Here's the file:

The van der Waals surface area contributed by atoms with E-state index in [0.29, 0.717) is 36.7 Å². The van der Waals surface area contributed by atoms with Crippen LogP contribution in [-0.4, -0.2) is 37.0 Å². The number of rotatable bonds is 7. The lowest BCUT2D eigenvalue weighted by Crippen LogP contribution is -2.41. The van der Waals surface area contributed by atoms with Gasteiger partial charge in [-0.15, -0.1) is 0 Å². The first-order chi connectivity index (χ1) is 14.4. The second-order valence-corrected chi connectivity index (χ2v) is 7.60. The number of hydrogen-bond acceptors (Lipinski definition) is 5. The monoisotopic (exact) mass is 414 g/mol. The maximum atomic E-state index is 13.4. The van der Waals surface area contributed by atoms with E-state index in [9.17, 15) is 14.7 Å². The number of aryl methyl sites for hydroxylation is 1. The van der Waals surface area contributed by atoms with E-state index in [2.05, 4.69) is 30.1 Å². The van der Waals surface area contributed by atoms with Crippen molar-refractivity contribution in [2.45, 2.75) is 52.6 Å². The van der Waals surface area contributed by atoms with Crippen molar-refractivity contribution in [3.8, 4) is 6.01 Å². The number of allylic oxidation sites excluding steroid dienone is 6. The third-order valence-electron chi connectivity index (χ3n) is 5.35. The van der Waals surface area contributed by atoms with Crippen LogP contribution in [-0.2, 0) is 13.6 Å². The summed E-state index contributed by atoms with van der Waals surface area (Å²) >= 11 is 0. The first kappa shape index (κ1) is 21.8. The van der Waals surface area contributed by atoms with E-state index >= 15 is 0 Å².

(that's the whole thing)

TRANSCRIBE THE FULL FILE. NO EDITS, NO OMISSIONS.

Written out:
The van der Waals surface area contributed by atoms with E-state index in [0.29, 0.717) is 36.7 Å². The van der Waals surface area contributed by atoms with Crippen LogP contribution in [-0.4, -0.2) is 37.0 Å². The number of rotatable bonds is 7. The lowest BCUT2D eigenvalue weighted by Crippen LogP contribution is -2.41. The van der Waals surface area contributed by atoms with Gasteiger partial charge in [-0.15, -0.1) is 0 Å². The first-order chi connectivity index (χ1) is 14.4. The second-order valence-corrected chi connectivity index (χ2v) is 7.60. The number of hydrogen-bond acceptors (Lipinski definition) is 5. The monoisotopic (exact) mass is 414 g/mol. The maximum atomic E-state index is 13.4. The van der Waals surface area contributed by atoms with E-state index in [9.17, 15) is 14.7 Å². The number of aryl methyl sites for hydroxylation is 1. The van der Waals surface area contributed by atoms with E-state index in [2.05, 4.69) is 30.1 Å². The van der Waals surface area contributed by atoms with Crippen molar-refractivity contribution in [2.45, 2.75) is 52.6 Å². The van der Waals surface area contributed by atoms with Crippen molar-refractivity contribution in [3.8, 4) is 6.01 Å². The number of allylic oxidation sites excluding steroid dienone is 6. The third-order valence-electron chi connectivity index (χ3n) is 5.35. The van der Waals surface area contributed by atoms with Crippen LogP contribution in [-0.2, 0) is 13.6 Å². The summed E-state index contributed by atoms with van der Waals surface area (Å²) >= 11 is 0. The first kappa shape index (κ1) is 21.8. The van der Waals surface area contributed by atoms with E-state index >= 15 is 0 Å².